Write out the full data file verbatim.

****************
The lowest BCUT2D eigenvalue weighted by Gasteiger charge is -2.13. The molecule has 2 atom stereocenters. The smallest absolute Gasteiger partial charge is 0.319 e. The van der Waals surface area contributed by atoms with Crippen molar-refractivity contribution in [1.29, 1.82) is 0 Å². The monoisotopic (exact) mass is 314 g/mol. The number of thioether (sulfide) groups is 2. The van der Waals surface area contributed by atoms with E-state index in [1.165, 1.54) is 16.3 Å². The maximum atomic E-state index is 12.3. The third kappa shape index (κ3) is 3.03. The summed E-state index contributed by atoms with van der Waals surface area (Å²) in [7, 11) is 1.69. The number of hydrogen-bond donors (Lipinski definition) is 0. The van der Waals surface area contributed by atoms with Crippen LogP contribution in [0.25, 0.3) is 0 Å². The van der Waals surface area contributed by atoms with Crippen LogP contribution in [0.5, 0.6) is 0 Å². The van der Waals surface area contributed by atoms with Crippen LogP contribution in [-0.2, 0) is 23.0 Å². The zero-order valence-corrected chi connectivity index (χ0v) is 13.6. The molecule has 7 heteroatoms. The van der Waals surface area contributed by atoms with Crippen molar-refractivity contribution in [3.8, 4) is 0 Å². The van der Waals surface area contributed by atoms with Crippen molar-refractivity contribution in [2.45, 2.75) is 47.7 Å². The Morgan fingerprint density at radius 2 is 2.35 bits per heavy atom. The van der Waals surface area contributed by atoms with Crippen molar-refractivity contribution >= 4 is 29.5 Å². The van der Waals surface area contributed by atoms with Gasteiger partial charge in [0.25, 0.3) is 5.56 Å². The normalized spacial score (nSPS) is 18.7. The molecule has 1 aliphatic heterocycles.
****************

The lowest BCUT2D eigenvalue weighted by Gasteiger charge is -2.13. The molecule has 2 atom stereocenters. The smallest absolute Gasteiger partial charge is 0.319 e. The van der Waals surface area contributed by atoms with Crippen molar-refractivity contribution in [1.29, 1.82) is 0 Å². The monoisotopic (exact) mass is 314 g/mol. The number of thioether (sulfide) groups is 2. The van der Waals surface area contributed by atoms with E-state index in [1.165, 1.54) is 16.3 Å². The maximum atomic E-state index is 12.3. The third kappa shape index (κ3) is 3.03. The summed E-state index contributed by atoms with van der Waals surface area (Å²) in [7, 11) is 1.69. The number of hydrogen-bond donors (Lipinski definition) is 0. The van der Waals surface area contributed by atoms with Crippen LogP contribution in [0.25, 0.3) is 0 Å². The van der Waals surface area contributed by atoms with Crippen LogP contribution in [0.5, 0.6) is 0 Å². The van der Waals surface area contributed by atoms with Crippen LogP contribution in [-0.2, 0) is 23.0 Å². The zero-order valence-corrected chi connectivity index (χ0v) is 13.6. The molecule has 7 heteroatoms. The van der Waals surface area contributed by atoms with Crippen molar-refractivity contribution in [3.8, 4) is 0 Å². The van der Waals surface area contributed by atoms with Crippen molar-refractivity contribution in [2.45, 2.75) is 47.7 Å². The Morgan fingerprint density at radius 2 is 2.35 bits per heavy atom. The van der Waals surface area contributed by atoms with Crippen molar-refractivity contribution >= 4 is 29.5 Å². The van der Waals surface area contributed by atoms with Gasteiger partial charge in [0.25, 0.3) is 5.56 Å². The normalized spacial score (nSPS) is 18.7. The molecule has 1 aliphatic heterocycles.